6. Depolarization- and ionophore-induced release of octacosa somatostatin from stalk median eminence synaptosomes. Kewley, C.F., Millar, R.P., Berman, M.C., Schally, A.V. Science (1981) [Pubmed]
  7. Amino acid sequence of catfish pancreatic somatostatin I. Oyama, H., Bradshaw, R.A., Bates, O.J., Permutt, A. J. Biol. Chem. (1980) [Pubmed]
  8. Studies on growth hormone secretion. VII. Effects of somatostatin on plasma GH, insulin, and glucagon in sheep. Bryce, D., Yeh, M., Funderburk, C., Todd, H., Hertelendy, F. Diabetes (1975) [Pubmed]
  9. Active immunization against somatostatin alters regulation of gastrin in response to gastric acid secretagogues. Westbrook, S.L., McDowell, G.H., Hardy, K.J., Shulkes, A. Am. J. Physiol. (1998) [Pubmed]
  10. Reduction in adiposity affects the extent of afferent projections to growth hormone-releasing hormone and somatostatin neurons and the degree of colocalization of neuropeptides in growth hormone-releasing hormone and somatostatin cells of the ovine hypothalamus. Iqbal, J., Manley, T.R., Ciofi, P., Clarke, I.J. Endocrinology (2005) [Pubmed]
  11. Hormone ontogeny in the ovine fetus and neonate. XXII. The effect of somatostatin on the growth hormone (GH) response to GH-releasing factor. de Zegher, F., Daaboul, J., Grumbach, M.M., Kaplan, S.L. Endocrinology (1989) [Pubmed]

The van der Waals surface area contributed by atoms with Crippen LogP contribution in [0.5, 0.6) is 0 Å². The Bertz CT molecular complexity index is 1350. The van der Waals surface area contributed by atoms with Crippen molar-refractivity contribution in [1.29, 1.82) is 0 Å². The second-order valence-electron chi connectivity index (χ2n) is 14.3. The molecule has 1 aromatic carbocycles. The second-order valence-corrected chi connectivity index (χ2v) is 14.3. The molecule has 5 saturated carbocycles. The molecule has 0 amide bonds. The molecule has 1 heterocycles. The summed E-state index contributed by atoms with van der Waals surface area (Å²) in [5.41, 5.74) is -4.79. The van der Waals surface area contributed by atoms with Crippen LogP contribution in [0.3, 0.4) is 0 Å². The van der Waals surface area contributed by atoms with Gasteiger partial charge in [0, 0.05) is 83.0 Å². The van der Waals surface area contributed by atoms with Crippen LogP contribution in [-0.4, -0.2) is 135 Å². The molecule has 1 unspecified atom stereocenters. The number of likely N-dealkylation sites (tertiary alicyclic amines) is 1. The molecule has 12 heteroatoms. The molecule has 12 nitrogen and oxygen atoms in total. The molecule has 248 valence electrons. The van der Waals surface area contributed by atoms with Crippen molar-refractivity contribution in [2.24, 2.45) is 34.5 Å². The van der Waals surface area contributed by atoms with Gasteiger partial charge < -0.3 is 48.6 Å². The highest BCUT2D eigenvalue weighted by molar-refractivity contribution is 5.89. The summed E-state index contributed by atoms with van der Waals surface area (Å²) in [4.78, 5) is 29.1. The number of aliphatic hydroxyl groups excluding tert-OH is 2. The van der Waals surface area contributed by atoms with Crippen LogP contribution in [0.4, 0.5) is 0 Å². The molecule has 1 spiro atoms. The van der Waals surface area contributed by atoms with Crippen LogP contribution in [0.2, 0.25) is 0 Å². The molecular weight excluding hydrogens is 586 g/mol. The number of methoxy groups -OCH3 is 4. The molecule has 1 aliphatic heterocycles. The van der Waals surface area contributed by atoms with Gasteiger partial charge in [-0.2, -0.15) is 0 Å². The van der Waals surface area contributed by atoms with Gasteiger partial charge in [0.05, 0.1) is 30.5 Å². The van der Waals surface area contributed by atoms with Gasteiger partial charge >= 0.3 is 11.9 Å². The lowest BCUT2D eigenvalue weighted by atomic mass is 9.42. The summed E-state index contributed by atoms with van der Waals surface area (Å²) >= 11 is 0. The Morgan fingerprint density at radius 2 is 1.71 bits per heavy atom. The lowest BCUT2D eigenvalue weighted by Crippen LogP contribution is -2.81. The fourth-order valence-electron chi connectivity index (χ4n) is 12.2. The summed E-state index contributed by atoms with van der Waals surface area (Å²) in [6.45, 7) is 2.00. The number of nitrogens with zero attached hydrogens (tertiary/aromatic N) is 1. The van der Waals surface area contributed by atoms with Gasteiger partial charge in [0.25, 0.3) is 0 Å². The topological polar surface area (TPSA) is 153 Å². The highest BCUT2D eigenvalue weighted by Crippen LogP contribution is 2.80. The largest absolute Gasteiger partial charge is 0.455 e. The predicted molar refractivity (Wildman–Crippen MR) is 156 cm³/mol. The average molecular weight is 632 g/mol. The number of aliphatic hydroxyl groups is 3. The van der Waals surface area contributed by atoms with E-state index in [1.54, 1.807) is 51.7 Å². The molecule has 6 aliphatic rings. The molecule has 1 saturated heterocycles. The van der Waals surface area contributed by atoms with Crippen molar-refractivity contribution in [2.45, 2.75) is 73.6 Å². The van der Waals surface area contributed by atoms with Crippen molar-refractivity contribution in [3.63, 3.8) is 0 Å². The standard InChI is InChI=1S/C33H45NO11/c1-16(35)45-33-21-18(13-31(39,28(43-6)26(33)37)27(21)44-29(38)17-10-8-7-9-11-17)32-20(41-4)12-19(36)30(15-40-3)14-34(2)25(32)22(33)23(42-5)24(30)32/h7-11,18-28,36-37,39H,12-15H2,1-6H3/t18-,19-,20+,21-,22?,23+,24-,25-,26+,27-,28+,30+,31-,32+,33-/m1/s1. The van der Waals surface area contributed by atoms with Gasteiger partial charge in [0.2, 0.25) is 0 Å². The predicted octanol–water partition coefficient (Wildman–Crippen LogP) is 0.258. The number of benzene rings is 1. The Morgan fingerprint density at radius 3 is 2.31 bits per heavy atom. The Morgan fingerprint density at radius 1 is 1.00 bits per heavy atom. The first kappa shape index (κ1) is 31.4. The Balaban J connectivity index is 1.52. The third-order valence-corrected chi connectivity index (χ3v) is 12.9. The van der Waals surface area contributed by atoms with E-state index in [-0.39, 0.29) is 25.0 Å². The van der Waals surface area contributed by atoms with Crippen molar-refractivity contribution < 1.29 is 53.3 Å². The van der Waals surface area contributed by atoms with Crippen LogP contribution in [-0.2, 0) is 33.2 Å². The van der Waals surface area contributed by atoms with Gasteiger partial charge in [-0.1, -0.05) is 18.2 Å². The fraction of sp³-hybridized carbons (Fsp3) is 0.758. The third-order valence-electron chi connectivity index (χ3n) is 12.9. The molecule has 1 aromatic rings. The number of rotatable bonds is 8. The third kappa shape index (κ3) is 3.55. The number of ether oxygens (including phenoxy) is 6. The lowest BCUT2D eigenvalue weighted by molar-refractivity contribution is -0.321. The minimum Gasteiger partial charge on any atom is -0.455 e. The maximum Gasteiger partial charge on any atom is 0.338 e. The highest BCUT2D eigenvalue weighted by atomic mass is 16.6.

12. GH, GH-releasing factor and somatostatin in the growing lamb: sex differences and mechanisms for sex differences. Gatford, K.L., Fletcher, T.P., Rao, A., Egan, A.R., Hosking, B.J., Clarke, I.J. J. Endocrinol. (1997) [Pubmed]
  13. Effects of exogenous somatostatin and cysteamine on net nutrient flux across the portal-drained viscera and liver of sheep during intraduodenal infusion of starch hydrolysate and casein. McLeod, K.R., Bauer, M.L., Harmon, D.L., Reynolds, C.K., Mitchell, G.E. J. Anim. Sci. (1997) [Pubmed]
  14. Suppression of immune response in lambs during treatment with the beta-adrenergic agonist clenbuterol. Spencer, G.S., Oliver, M.H. J. Anim. Sci. (1996) [Pubmed]
  15. Developmental regulation of gastric somatostatin secretion in the sheep. Grabau, B.J., Zavros, Y., Hardy, K.J., Shulkes, A. Endocrinology (1999) [Pubmed]
  16. Effect of restricted feeding on the relationship between hypophysial portal concentrations of growth hormone (GH)-releasing factor and somatostatin, and jugular concentrations of GH in ovariectomized ewes. Thomas, G.B., Cummins, J.T., Francis, H., Sudbury, A.W., McCloud, P.I., Clarke, I.J. Endocrinology (1991) [Pubmed]